Iron deficiency is the most common cause of anemia in women who are of reproductive age and are particularly at risk owing to blood loss or increased iron demand attributed to menstruation, pregnancy, and lactation. It is associated with adverse effects on cognitive function, physical activity, immune response, and pregnancy outcome. The World Health Organization defines IDA as hemoglobin < 12.0 g/dL in women who are not pregnant and <11.0 g/dL in women who are pregnant.Dr Garima Chaudhry from the Department of Obstetrics and Gynaecology at Lady Hardinge Medical College, West Delhi, Delhi, India and colleagues conducted a study and found that Intravenous infusions of ferric carboxymaltose (FCM) may increase haemoglobin (Hb) levels in women with iron deficiency anaemia (IDA).The study has been presented at the RCOG World Congress 2018 held in Singapore.
The researchers randomized Sixty women with IDA (aged >18 years, Hb level 6–8 g/dL, serum ferritin level <15 ng/mL) in a 1:1 ratio to receive FCM (two infusions of 500 mg) or iron sucrose complex (ISC; five infusions of 200 mg) intravenously for 2 weeks. IDA was determined in patients using microcytic hypochromic peripheral smear or by low serum ferritin levels, while the Ganzoni formula was used to calculate iron deficit. Patients were followed up every 7, 14, 21, and 28 days.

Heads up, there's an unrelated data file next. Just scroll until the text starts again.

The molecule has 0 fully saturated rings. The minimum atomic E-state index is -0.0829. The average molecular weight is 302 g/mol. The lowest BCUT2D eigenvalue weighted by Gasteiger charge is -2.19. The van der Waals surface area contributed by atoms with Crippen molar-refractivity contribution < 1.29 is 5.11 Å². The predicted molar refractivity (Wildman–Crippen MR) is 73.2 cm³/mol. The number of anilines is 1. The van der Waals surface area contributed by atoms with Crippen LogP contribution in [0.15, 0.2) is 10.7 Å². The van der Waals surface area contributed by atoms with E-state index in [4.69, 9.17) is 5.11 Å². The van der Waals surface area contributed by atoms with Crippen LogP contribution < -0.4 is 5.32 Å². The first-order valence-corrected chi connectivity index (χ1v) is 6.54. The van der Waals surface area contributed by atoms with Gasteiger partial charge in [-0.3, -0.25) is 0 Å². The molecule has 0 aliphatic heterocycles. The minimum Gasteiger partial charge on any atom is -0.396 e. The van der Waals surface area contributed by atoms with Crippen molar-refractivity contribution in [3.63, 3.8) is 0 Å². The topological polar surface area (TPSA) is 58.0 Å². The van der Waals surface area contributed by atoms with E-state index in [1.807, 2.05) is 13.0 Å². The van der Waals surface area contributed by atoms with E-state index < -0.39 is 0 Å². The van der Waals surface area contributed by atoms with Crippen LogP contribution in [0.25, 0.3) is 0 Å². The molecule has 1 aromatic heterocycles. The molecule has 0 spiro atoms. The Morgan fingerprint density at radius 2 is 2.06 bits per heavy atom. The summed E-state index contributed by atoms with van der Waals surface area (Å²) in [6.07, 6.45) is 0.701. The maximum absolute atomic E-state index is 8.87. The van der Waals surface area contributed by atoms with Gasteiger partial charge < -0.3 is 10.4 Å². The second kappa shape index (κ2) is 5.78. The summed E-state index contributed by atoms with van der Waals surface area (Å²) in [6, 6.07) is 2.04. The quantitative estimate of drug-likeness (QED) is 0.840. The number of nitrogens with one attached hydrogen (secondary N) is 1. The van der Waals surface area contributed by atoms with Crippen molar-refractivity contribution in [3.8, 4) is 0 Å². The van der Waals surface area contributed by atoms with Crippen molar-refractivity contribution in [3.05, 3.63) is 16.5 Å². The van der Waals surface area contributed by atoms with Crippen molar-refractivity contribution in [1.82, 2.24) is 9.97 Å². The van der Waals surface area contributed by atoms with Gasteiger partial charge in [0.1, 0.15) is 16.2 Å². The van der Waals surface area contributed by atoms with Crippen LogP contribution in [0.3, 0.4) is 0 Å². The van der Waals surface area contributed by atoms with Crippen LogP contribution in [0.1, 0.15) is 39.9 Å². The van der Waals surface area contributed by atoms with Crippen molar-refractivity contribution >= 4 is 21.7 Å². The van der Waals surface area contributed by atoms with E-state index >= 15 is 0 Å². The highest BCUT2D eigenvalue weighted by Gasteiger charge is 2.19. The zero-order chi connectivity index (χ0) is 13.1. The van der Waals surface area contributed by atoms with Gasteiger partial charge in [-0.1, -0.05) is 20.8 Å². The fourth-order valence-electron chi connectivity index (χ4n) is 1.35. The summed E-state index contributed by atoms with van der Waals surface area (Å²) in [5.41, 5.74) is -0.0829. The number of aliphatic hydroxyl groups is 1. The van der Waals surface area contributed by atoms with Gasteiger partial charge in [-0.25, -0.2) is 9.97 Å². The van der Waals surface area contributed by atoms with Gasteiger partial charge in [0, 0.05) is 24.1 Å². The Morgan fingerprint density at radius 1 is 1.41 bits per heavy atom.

At 28 days follow-up, Hb levels increased by 3.17 g/dL from baseline among patients in the FCM treatment arm (n=19).Compared with women given ISC, those who received FCM had higher Hb (10.14 vs 8.88 g/dL; p=0.001) and serum ferritin levels (147.70 vs 98.03 µg/L; p=0.001).In addition, mean corpuscular haemoglobin values were also higher among women on FCM compared with ISC at 28 days (33.02 vs 29.32 pg; p=0.001).
The researchers found that more women treated with FCM achieved a normal mean corpuscular volume (≥80.00 fL) compared with those treated with ISC (100 percent, increase from 70.14 to 84.35 fL vs 43.33 percent, increase from 69.94 fL to 78.91 percent) at 28 days of follow-up.The increase in aspartate transaminase and alanine transaminase levels was comparable between the FCM and ISC treatment groups.Most women in the ISC treatment group had at least one adverse event. There was a higher incidence of a headache and dizziness among women treated with FCM and a significantly lower incidence and severity of thrombophlebitis was observed in women treated with ISC.
“Intravenous FCM is more effective and safer … [for] the treatment of IDA in women,” said lead author Dr Garima Chaudhry from the Department of Obstetrics and Gynaecology at Lady Hardinge Medical College, West Delhi, Delhi, India.
“The molecular structure of FCM ensures controlled delivery of iron within cells of the reticuloendothelial system and subsequent delivery to the iron binding proteins ferritin and transferrin, with minimal risk of release of large amounts of ionic iron in the serum,” Chaudhry noted.